A Breakdown of New York Jets First Round Draft Pick, Calvin Pryor
When the Jets selected Calvin Pryor last week, they got someone that fits exactly what they look for in a player. Pryor is a physical, rangy, hard-hitting safety. I’m going to breakdown a couple plays that show exactly what Jets fans can expect from Pryor next season. Enjoy.
When I watched Pryor on tape prior to the draft, I fell in love with his effort in run support; this play was always one of my favorites. Here, Louisville is fully expecting Rutgers to run the ball. They have brought Pryor up to the line where he will be blitzing off the edge.
Many people will talk about Pryor’s stature and how he is undersized for a safety in the NFL. Pryor is 5’11 and weighs in at 207 lbs. Yes, he is small, but you wouldn’t be able to tell here. As soon as the play starts, Pryor shoots inside and is met by Rutgers fullback Michael Burton. Burton weighs in at 235 and is obviously much bigger than Pryor, but have you ever heard the phrase “Clear eyes, full hearts, can’t lose?”
Pryor gets past the fullback and makes a play in the backfield before it can even develop. Pryor shows exactly how physical he can be by taking on the bigger fullback, and making it look relatively easy. The Jets fans are going to love seeing this on Sundays; that’s for sure. Pryor may not have the size that every NFL team looks for in a safety, but when you combine Pryor’s physicality with his will to win; it certainly makes up for it.
There is a bunch of talk about Pryor’s play on the back-end and how it’s one of his weaknesses. I really didn’t think it was all that bad, to be honest with you. Pryor is obviously much better when the play is in front of him than when it’s behind him, but Pryor showed plenty of range and coverage ability to make me comfortable.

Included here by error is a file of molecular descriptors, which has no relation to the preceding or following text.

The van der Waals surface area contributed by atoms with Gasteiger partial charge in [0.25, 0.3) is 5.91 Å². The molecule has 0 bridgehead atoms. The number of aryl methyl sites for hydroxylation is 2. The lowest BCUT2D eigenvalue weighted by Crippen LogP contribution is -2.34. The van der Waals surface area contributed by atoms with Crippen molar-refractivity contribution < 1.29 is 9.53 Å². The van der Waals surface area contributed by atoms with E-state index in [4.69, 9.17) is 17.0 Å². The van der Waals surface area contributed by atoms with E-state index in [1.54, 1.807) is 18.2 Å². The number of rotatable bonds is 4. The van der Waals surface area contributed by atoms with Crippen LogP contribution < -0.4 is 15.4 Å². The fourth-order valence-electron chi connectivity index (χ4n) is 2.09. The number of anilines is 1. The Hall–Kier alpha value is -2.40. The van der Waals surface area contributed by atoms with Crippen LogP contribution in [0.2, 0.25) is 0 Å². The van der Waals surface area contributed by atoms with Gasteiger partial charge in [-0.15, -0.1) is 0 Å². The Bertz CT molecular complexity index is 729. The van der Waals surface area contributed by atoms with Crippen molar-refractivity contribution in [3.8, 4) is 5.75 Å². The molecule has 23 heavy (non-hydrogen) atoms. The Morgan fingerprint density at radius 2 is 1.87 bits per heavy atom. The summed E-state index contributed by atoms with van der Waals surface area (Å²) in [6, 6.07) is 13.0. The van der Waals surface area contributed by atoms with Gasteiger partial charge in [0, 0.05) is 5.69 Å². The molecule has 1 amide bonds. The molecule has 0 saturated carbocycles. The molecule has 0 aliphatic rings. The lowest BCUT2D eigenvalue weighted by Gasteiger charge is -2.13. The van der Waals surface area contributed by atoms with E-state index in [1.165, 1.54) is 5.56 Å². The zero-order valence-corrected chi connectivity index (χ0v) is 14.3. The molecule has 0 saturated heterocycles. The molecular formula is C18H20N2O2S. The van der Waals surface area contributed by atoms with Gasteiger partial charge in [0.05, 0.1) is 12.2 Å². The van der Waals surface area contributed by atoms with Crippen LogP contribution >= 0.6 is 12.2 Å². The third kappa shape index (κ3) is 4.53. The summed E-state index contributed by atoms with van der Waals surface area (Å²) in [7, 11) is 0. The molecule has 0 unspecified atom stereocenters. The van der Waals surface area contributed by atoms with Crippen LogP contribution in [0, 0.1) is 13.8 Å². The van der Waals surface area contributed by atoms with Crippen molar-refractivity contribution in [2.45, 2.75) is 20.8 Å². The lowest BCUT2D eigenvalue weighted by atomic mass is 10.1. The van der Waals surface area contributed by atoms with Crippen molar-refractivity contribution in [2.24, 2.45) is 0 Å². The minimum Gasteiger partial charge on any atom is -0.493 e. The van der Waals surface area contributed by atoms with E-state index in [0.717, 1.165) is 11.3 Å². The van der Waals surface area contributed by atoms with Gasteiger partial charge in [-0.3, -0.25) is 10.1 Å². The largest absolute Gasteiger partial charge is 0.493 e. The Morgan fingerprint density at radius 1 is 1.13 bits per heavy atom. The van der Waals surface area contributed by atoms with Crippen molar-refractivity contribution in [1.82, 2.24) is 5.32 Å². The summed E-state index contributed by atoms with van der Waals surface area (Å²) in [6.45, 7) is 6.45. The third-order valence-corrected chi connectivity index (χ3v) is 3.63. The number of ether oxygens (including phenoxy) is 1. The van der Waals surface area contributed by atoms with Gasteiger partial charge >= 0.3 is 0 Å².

On this play, Louisville is running a cover two. The corners will show man at the start of the play, but their job is to cover anything short. If the receiver goes deep, it’s up to the safeties to pick them up. The highlighted player is who Pryor (not shown on screen) will have to pick up. Louisville CB will press him until he gets to about the 35 yd line; after that he will be Pryor’s responsibility.
Unfortunately, we can’t see exactly where Pryor started the play at, but we can see Pryor does a good job of picking up his responsibility; he is with the receiver step for step. The ball is in the air, and now it’s time to make a play.
It looks like the WR is able to make the catch, but at the last second, Pryor is able to get his hand in and knock the ball out. It’s a terrific play. It shows Pryor’s ability in coverage and how he will be able to help out the Jets secondary that got flat out torched last season. I truly believe Pryor will be more than adequate in the coverage and Jets fans shouldn’t just sell him as an in-the-box safety. Another play to look at is his one-handed INT in the end zone against UCF.
The Louisville Slugger
Pryor got his nickname because he has laid some devastating hits on many of his opponents. This can be a blessing or a curse, unfortunately. With the way the NFL is trying to cutback on concussions around the league, many of these big hitters in the NFL are starting to get flagged. This next play shows an example.
UCONN is in a three receiver set in a shotgun formation, making it look very likely that they will be passing. It’s a sneaky formation especially on 4th and 1, where a run is very likely as well; the running back is lined up right next to the QB. Uconn does decide to run the ball, but they get a little bit cute with it by running a reverse with the receiver that’s in the slot. Pryor reads and reacts perfectly to it.
Pryor gets to the sideline where he greets the ball carrier with an enormous hit. It looks great and could give the team a momentum swing, but UCONN did pick up the first down and then the referees flagged Pryor for targeting, tacking on an extra 15 yds. Pryor looks for these huge hits and they are certainly exciting, but it might be better for the team and his wallet if he tones it down just a bit, but that’s hard to ask out of a player to change up his style of play.
I love Pryor’s game and I think he is going to be a force in the Jets secondary for many years. In my opinion, the Jets should pair up Pryor and Antonio Allen as the starting safeties this season. This gives the Jets a very young secondary, but one that has so much potential. The Jets might have to rely on the their front seven this season, but with players such as Pryor and Dee Milliner in this secondary, the sky is truly the limit.
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